Friday, August 31, 2018

Lessons From Another

Back when I lived in Jacksonville, FL about 19 years ago (man, where does the time go?), I was at The Players Championship, one of the four major tournaments in golf.  It's held at Ponte Vedra Beach, Florida, at Sawgrass, which isn't that far from Jacksonville. If you can't picture the golf course, you'll prolly recognize the famous 17th hole:

As my boyfriend and I were walking around through the dense crowd, he sees someone he knows.  We barely have time to chat because of the moving crowd but he quickly introduces me and then shares, "This is the guy who gave me those golf lessons."  Being the nice girlfriend I am, I engage with him and compliment him, even as we are whisked away in separate crowds, kinda shouting, "Nice to meet you!  He said he loved the video you did of him - really helped his swing!"

My boyfriend then tells me when, "omg, that wasn't THAT instructor, that was a different instructor.  Now he knows I got lessons from someone else and I like the other guys' style."


My bad.

I have mentioned in my blog I have given lessons myself (on pool, not golf) and been doing so for several years.  Well, something similar happened to me the other day.

One of my past clients got lessons from someone else.  My opinion is the guy who was giving the lesson and I are about equal in the knowledge of strategy and so I was curious how the lesson went, wondering about his teaching style compared to mine.  You all know me, I like to learn, too!  My past clients' response was, "It was similar, but it was like you set me up for higher learning!"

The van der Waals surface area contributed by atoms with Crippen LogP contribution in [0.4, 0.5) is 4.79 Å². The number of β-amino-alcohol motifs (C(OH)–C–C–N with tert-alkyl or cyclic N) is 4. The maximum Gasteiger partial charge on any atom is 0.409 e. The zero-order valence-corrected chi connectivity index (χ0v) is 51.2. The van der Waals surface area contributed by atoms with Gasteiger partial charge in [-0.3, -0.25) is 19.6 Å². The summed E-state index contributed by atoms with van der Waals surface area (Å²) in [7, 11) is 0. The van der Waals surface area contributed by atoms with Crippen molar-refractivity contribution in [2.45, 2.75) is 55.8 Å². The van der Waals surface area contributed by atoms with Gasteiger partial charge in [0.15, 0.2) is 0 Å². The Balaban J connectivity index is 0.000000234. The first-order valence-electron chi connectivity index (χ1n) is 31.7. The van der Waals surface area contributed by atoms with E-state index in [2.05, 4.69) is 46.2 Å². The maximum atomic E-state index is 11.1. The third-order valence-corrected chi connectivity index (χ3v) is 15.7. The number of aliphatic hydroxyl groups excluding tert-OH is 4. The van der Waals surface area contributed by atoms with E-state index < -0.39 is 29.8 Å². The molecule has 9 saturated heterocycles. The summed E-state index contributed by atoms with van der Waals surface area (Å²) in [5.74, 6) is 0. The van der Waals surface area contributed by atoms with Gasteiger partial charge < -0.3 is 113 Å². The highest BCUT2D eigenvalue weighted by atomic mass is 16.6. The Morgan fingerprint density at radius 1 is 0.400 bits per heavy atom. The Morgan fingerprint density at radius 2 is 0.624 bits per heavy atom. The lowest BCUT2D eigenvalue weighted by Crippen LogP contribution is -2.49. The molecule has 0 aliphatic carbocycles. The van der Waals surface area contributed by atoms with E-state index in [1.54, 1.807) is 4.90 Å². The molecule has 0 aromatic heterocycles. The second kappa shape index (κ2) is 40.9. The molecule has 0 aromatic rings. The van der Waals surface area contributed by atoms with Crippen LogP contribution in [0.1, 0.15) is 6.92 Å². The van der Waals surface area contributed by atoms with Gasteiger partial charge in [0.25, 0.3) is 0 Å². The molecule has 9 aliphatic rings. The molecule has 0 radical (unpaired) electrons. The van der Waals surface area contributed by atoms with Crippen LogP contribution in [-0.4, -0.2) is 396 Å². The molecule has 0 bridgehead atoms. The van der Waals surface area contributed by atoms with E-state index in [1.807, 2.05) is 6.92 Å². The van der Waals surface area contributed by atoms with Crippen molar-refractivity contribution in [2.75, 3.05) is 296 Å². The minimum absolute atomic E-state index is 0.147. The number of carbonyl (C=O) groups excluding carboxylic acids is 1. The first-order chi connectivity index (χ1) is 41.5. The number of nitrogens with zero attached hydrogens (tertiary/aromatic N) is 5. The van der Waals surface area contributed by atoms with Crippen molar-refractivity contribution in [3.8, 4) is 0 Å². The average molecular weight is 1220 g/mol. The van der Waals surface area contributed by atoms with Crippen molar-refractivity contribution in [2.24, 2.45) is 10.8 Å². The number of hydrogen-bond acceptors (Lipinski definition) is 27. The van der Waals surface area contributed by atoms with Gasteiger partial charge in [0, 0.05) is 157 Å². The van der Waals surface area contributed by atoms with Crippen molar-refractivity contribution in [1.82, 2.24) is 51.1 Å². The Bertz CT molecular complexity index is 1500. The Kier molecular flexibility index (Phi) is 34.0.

I let it sting for a couple weeks (kidding, it didn't hurt, lol) and I was able to ask again about the difference.  They said again it was very similar, about strategy.

Hmm.... but I prodded, as I sensed it was a tad different type of lesson.  Like I said, I'm all about learning too, so I was interested in what would help me when I give future lessons.  They then shared it had been a while since I gave them a lesson, and so with this guy it was like a refresher lesson.

Then they finally added that he was teaching English.  Ahhhh!  That was the difference!  Yes, I only teach strategy and not how to shoot a ball or English.

I want for all my clients and friends to get better lessons and learn so much more than I can offer!  It's all about improving our game to the highest potential.  So yes, factoring in he was teaching not just strategy but also English and shot making, oh yes, that's definitely a higher level!

I felt like that instructor we saw briefly at The Players Championship. lol.  Ouch!

Friday, August 24, 2018

The Ear of a Better Player - Project Hunger Games

Katniss (of the Project Hunger Games series of my blog) played in a tournament a couple of weeks ago and the Saturday of the tournament was a really long day.

However, she had a HUGE positive spin to her long day.

She got to experience something I truly love and appreciate SO MUCH!  She got to sit next to a seasoned player the entire day who talked about shots and the reasons why (or why not) the players shot the right (or wrong) ball.

My heart is racing with excitement as I type this I'm so excited!

I can't begin to express how cool this is!  As we watch a match together, their knowledge and experience is being shared with us about what is correct and why or why not.  It's like your own personal training video right in front of you, but it's live and you can ask questions and/or see right away what is best (or not).

Some of my most memorable big tournaments were not ones I played in, but ones I sat in the stands next to a seasoned player where we discussed shot selections.  I am SO excited Katniss got to experience this!  It's a HUGE learning experience.  Almost a private coaching lesson in itself, right?  To talk about shots, why they should or shouldn't break something out, etc.  Many of us who really love the cleverness of the game are already thinking to ourselves about shot selection, so to be able to have a discussion about shots is truly a gift.